Criterion Channel Movie of the Week: ‘Mikey and Nicky’
On November 29th, 2018, FilmStruck was killed. FilmStruck was a movie streaming app that specialized in actually curating a library of must-sees. It including offerings from the Criterion Collection, Turner Classic Movies, and Warner’s older content. It was great for any aspiring cinephile that needed to watch the classic greats that all other movies get compared to. For better or worse. I loved it, and I used it for nothing but first time watches. It was depressing to find out that it was too niche to be considered worthy by as large company as Warner Brothers. WB has their own exclusive streaming service planned, however, Criterion Collection, the DVD company that curates must-see films, has their own planned as well. It is due to go live on April 8th of this year in the US and Canada (sorry everywhere else). If you are a charter member (which I am) you get to use a “Movie of the Week” beta version.
The first movie is Mikey and Nicky.
The greatest thing that came out of my use of FilmStruck was discovering the directorial efforts of John Cassavetes. Cassavetes was ahead of his time, focusing on improvisation like proto-mumblecore. They aren’t the kind of movies that you can quote with your friends, but you walk away from it with these deep seeded feelings of empathy. It’s like watching bare naked emotions. I’ve only seen 5 out of his 12 films, and I am hungry for more. I want more of what this movie feels like. John Cassavetes is just an actor in Mikey and Nicky (He’s Nicky), but the movie feels very indebted to his trademark style.
It is actually directed by Elaine May, who only ever directed 4 features. I would guess that the script has a lot more structure than a Cassavetes one. It requires a lot of moving around the city that would need extra strategizing. I find it hard to imagine she often pointed the camera at a scene and said “just be in the moment.” You get that feeling though. The dialog is very mumbly. Falk and Cassavetes have this great way of speaking to each other. They aren’t always waiting for the other person to stop before they start. The overlap lines and repeat lines. They ask the other to repeat something because they didn’t hear it. Maybe all that was scripted, but that feels like an in the moment move. It lends the whole movie an extra layer of authenticity, especially considering the esoteric genre.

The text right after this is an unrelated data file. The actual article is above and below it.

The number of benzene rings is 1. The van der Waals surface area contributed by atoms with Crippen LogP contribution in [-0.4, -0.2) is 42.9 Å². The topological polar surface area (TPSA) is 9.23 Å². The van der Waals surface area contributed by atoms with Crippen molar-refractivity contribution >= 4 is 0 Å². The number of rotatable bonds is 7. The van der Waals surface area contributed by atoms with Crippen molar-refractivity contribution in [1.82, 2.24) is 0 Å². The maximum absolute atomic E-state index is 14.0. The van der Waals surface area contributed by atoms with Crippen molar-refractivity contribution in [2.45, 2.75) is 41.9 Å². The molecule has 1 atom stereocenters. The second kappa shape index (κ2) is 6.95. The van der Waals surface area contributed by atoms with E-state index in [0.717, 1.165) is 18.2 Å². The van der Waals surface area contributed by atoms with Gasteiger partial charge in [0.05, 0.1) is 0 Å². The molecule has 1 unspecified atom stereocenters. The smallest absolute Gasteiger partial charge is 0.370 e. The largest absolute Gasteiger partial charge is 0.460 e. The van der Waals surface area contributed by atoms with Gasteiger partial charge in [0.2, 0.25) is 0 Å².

May sets it up like a classic crime yarn of the 70s. Mikey (played by Peter Falk, a close friend of John Cassavetes) gets a call from a manic Nicky. Nicky is paranoid and freaking out because he believes there is a hit out on him because he stole money from a crime boss. The funny thing is, he’s right. Mikey, per usual, reluctantly agrees to help him out. What starts out as a simple “get out of town” mission turns into a “lost in New York” (the movie actually takes place in Phillie) style montage of drinking, adventuring, and emotional outbursts. It is much less reminiscent of something like Taxi Driver or The Warriors and ends up having more in common with Scorsese’s After Hours. They bounce from nightlife spot to nightlife spot where their personalities continue to clash with each other and eventually spill out onto anyone unlucky enough to be poisoned by their nasty atmosphere.
And their atmosphere is especially nasty. The movie is brimming with sexism and racism that feels very period appropriate but with a much rustier edge than we would normally experience it. May is never apologizing for these guys’ bad behavior. She is simply putting it on display almost as if she is outing these guys for being shitheads. Falk and Cassavetes have a chummy chemistry unlike few others, but not even that could get these characters to be considered likable. I almost hit a breaking point when desperate Nicky suggested they go visit a lady friend that he characterized as easy. Mikey sits silently in a kitchen while Nicky has his way with her. Afterward, Nicky tags in Mikey who gets unceremoniously rejected. He then tries to force himself on her and ends up hitting her for even trying to fight back. These guys are never not looking for a fight. They are as toxic as you can get. It is a surprisingly strong indictment of volatile machismo from an era that often sought to establish grungy ne’er-do-wells as heroes.
Ultimately, May exposes these guys to be the man-babies they really are, completely unprepared to face the world as adults. They are being stalked by a gunman, but they are playing slapsies on the city bus, after all.